Amne Suedi, founder of Shikana Law Group, hopes that the conflict will be settled for the betterment of the industry, and more importantly, for Kenya
As the fight for superiority intensifies in the gaming industry, foreign gaming firms in Kenya have accused their local counterparts of deliberately damaging their brands in hopes of gaining an unfair advantage.
Despite the strict regulations and guidelines set in place by the Kenyan government, the gaming industry continues to thrive and it has been speculated that the local industries are trying to build up their customer base by whatever means they seem fit.
SiGMA reached out to Amne Suedi, the Founder and Principal of Shikana Law Group, to give a deeper insight into the situation:
In Africa, there is always a fine balance that needs to be struck between foreign and local investors’ interests where foreign investors are perceived as having an unfair advantage over local investors.
The gaming reforms that Kenya saw the last years where gaming licenses were suspended and revoked affected many foreign companies in the gaming industry in Kenya however I am not entirely sure it will be fair to claim that this was a result of a “smear campaign” by local companies.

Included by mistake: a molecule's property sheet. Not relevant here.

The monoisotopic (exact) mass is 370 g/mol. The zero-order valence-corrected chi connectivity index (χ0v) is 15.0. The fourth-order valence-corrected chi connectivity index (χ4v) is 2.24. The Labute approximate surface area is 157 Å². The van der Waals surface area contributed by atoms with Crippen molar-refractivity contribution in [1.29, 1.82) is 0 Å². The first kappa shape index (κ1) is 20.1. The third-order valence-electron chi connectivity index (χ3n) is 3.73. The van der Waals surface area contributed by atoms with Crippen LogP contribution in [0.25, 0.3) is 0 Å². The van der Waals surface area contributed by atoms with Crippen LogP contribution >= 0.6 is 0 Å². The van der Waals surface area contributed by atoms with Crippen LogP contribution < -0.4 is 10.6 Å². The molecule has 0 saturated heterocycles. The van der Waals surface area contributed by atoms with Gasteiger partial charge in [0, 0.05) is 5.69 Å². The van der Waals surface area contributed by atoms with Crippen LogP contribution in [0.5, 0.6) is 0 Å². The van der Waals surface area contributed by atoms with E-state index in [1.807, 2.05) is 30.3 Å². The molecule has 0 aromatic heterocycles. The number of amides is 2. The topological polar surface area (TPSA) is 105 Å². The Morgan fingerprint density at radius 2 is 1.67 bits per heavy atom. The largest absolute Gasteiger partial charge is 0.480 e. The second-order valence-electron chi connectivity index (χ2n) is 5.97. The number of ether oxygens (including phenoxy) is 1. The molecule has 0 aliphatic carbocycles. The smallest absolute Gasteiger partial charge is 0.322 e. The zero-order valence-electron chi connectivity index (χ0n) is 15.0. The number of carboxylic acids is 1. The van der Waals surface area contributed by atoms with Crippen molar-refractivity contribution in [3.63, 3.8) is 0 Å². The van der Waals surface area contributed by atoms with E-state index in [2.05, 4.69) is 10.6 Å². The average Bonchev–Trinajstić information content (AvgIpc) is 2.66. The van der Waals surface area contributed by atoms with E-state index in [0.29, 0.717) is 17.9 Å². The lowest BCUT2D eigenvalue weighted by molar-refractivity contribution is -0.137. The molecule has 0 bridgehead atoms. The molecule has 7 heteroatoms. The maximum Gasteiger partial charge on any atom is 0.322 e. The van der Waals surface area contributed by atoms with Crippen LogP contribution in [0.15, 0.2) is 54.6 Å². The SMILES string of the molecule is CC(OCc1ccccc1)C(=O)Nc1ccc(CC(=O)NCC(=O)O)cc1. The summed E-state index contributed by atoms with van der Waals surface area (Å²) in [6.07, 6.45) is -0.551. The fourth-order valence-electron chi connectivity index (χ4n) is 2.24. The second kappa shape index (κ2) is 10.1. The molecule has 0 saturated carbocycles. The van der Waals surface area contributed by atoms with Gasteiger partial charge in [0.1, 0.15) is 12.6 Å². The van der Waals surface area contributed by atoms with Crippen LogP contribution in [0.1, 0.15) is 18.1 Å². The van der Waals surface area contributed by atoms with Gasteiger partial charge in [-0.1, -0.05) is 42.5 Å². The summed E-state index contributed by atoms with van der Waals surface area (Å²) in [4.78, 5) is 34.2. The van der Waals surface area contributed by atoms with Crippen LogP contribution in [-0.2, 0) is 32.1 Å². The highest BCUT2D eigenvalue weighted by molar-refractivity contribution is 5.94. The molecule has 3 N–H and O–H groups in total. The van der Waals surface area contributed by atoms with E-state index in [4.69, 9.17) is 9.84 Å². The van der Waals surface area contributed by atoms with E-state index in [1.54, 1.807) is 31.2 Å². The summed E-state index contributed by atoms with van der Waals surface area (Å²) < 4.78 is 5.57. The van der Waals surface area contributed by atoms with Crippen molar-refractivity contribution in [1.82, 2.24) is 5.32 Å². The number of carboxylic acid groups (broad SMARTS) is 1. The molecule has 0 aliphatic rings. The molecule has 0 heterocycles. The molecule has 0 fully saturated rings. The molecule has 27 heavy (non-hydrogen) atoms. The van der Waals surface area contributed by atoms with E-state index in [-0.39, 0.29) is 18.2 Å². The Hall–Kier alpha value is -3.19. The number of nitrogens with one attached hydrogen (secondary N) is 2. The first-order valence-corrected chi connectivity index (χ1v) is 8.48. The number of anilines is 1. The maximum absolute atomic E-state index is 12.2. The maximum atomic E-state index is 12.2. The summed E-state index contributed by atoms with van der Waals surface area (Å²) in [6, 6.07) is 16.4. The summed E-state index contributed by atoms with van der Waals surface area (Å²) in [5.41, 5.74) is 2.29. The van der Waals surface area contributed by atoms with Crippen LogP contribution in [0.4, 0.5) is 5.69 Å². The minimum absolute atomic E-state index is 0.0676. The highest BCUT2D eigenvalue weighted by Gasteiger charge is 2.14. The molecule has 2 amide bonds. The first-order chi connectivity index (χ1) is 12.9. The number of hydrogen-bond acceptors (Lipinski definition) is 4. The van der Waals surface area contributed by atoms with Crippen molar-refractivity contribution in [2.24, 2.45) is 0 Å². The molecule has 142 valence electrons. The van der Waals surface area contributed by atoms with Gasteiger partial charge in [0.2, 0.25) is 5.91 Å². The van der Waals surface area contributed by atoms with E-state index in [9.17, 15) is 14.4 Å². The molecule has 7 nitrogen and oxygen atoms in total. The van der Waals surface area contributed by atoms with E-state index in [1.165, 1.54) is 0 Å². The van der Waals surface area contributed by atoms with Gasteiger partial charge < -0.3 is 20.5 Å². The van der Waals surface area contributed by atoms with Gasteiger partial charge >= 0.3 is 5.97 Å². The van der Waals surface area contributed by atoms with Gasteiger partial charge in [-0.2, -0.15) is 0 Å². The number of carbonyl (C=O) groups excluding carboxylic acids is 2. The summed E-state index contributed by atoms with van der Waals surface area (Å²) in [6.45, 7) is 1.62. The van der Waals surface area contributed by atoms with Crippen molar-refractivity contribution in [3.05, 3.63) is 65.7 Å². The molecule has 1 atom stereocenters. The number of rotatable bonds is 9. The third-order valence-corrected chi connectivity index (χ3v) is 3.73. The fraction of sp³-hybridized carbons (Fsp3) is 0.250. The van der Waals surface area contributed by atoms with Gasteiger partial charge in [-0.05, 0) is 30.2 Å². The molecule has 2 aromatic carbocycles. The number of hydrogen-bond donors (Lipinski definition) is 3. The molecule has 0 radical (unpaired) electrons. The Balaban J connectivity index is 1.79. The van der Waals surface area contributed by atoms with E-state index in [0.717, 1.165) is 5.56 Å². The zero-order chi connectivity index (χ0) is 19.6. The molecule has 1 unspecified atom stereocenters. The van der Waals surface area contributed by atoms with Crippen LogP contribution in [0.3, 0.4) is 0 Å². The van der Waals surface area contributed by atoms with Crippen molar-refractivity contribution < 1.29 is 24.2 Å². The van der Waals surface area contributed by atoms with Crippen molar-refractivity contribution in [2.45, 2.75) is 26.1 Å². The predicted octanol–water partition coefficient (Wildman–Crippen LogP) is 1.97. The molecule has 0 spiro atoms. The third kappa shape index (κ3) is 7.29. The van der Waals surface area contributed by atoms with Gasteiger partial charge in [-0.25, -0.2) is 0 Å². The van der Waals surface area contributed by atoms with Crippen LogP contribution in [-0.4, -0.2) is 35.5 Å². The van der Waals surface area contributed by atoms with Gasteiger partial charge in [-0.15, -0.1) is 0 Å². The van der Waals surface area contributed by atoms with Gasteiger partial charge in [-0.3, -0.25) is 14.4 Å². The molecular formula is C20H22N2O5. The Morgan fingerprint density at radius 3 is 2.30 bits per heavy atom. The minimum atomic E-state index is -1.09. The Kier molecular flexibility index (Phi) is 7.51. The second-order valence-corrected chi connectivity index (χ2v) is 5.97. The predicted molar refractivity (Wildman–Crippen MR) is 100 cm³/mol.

Indeed, there were foreign companies like local companies that were not complying and it was important for the government of Kenya to address this and set a level playing field.
I think it is important to understand that in terms of where we have reached in the development of the sector, foreign direct investment is very much needed and has a role to play in the development of the gaming sector in Kenya.
Therefore, let us hope that the conflict that exists will be addressed and settled for the betterment of the development of the sector and Kenya at large.
Although the 'smear campaigns' have mostly been spread via social media, foreign brands have faced the severity of the "unsubstantiated accusations."
A stakeholder in the betting industry while speaking to the Nairobi News said,
The most recent example is when SportPesa left the market in 2019. We witnessed a careful smear campaign before that happened. There were accusations its foreign owners were involved in shady practices but we never saw them taken to court.
So far, Kenya has 50 registered betting companies and they have made a tremendous contribution to the economy estimated at billions of shillings each year on tax payment.
These companies have also contributed to the health sector, easing financial pressure on the sector while other corporations have flexed their financial muscles in Kenya's sporting scene by sponsoring Premier League clubs and smaller sport events.
Amne Suedi will feature on the upcoming issue of SiGMA's magazine where she discusses the top emerging markets in Africa, the potential of mobile betting in Africa and the regulatory process in Africa as well as more interesting and engaging topics. Be sure to check out what she'll have to say on our next issue which is due in May.
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